Afternoon snacking contributes significantly to total energy intake. Strategies to enhance the satiety value of lunch and reduce afternoon snacking are of interest for body weight management. To assess whether between-meal gum chewing would enhance the satiety response to a fixed lunch meal; and assess the role of cholecystokinin (CCK) as a potential mediator of the response in non-obese healthy weight and obese women. Fifty unrestrained obese (n=25) and non-obese healthy weight (n=25) women participated in a two-arm cross-over study assessing multiple (15min per hour×3h) gum chewing (GUM) occurrences or no gum (Control) on subjective ratings of satiety, subsequent sweet and salty snack intake, CCK and general metabolic responses. GUM compared to Control resulted in significant suppression of hunger, desire to eat and prospective consumption (p<0.05). Total snack energy intake was reduced ~9.3% by GUM, but not significantly different from Control (p=0.08). However, overall carbohydrate intake was reduced by GUM (p=0.03). This was consistent with a reduction in snacks characterized as high carbohydrate, low fat (p=0.02). BMI specific effects indicated GUM reduced pretzel intake in obese women (p=0.05) and Oreo cookie intake in healthy weight women (p=0.03) 3h after lunch. Metabolic responses and CCK did not differ between experimental conditions. Chewing gum intermittently post-lunch enhances perceptions of satiety and may have important implications in reducing afternoon high carbohydrate-snack intake.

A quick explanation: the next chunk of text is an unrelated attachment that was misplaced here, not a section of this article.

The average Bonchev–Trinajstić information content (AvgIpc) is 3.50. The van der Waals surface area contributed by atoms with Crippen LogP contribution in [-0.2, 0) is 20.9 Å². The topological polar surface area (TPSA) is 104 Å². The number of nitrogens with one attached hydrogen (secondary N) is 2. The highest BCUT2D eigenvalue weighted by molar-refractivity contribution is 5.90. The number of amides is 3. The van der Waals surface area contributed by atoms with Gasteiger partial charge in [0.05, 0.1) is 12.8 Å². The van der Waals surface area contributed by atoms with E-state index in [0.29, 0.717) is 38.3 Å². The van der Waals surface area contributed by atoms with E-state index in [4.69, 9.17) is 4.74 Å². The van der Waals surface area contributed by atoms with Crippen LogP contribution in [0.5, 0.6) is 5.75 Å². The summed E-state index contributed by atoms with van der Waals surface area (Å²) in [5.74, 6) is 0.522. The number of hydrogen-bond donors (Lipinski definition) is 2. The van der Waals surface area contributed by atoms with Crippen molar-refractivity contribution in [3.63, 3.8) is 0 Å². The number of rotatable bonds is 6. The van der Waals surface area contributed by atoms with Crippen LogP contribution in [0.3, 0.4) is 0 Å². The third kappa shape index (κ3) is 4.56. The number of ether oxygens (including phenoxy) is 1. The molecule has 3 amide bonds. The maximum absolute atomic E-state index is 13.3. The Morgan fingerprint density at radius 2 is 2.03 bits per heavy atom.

Trial registration: ClinicalTrials.gov NCT01316991.
Keywords: Chewing gum; Food intake; Obese; Satiety; Snacking.
Copyright © 2016. Published by Elsevier Inc.